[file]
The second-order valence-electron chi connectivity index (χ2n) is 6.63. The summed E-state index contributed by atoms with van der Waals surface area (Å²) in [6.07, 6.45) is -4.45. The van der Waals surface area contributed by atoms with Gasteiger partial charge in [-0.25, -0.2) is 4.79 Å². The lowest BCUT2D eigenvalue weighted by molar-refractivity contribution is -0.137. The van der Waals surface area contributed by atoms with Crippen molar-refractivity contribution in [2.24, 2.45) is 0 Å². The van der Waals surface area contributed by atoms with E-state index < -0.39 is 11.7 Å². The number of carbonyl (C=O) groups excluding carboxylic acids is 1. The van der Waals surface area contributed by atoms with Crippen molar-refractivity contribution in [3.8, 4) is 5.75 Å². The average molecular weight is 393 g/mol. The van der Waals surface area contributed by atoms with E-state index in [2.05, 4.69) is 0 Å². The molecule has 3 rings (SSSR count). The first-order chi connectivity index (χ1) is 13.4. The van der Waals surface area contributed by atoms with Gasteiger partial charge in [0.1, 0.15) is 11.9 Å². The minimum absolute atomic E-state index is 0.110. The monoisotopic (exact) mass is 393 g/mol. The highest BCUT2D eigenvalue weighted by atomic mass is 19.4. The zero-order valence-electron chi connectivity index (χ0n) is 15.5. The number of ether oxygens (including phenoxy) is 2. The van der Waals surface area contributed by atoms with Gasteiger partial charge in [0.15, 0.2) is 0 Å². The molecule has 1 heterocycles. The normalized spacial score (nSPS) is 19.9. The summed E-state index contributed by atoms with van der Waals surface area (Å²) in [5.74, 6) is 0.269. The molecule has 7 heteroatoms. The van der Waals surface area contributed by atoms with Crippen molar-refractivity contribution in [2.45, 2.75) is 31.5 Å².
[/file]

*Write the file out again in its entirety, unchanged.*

The second-order valence-electron chi connectivity index (χ2n) is 6.63. The summed E-state index contributed by atoms with van der Waals surface area (Å²) in [6.07, 6.45) is -4.45. The van der Waals surface area contributed by atoms with Gasteiger partial charge in [-0.25, -0.2) is 4.79 Å². The lowest BCUT2D eigenvalue weighted by molar-refractivity contribution is -0.137. The van der Waals surface area contributed by atoms with Crippen molar-refractivity contribution in [2.24, 2.45) is 0 Å². The van der Waals surface area contributed by atoms with E-state index < -0.39 is 11.7 Å². The number of carbonyl (C=O) groups excluding carboxylic acids is 1. The van der Waals surface area contributed by atoms with Crippen molar-refractivity contribution in [3.8, 4) is 5.75 Å². The average molecular weight is 393 g/mol. The van der Waals surface area contributed by atoms with E-state index in [2.05, 4.69) is 0 Å². The molecule has 3 rings (SSSR count). The first-order chi connectivity index (χ1) is 13.4. The van der Waals surface area contributed by atoms with Gasteiger partial charge in [0.1, 0.15) is 11.9 Å². The minimum absolute atomic E-state index is 0.110. The monoisotopic (exact) mass is 393 g/mol. The highest BCUT2D eigenvalue weighted by atomic mass is 19.4. The zero-order valence-electron chi connectivity index (χ0n) is 15.5. The number of ether oxygens (including phenoxy) is 2. The van der Waals surface area contributed by atoms with Gasteiger partial charge in [0.15, 0.2) is 0 Å². The molecule has 1 heterocycles. The normalized spacial score (nSPS) is 19.9. The summed E-state index contributed by atoms with van der Waals surface area (Å²) in [5.74, 6) is 0.269. The molecule has 7 heteroatoms. The van der Waals surface area contributed by atoms with Crippen molar-refractivity contribution in [2.45, 2.75) is 31.5 Å².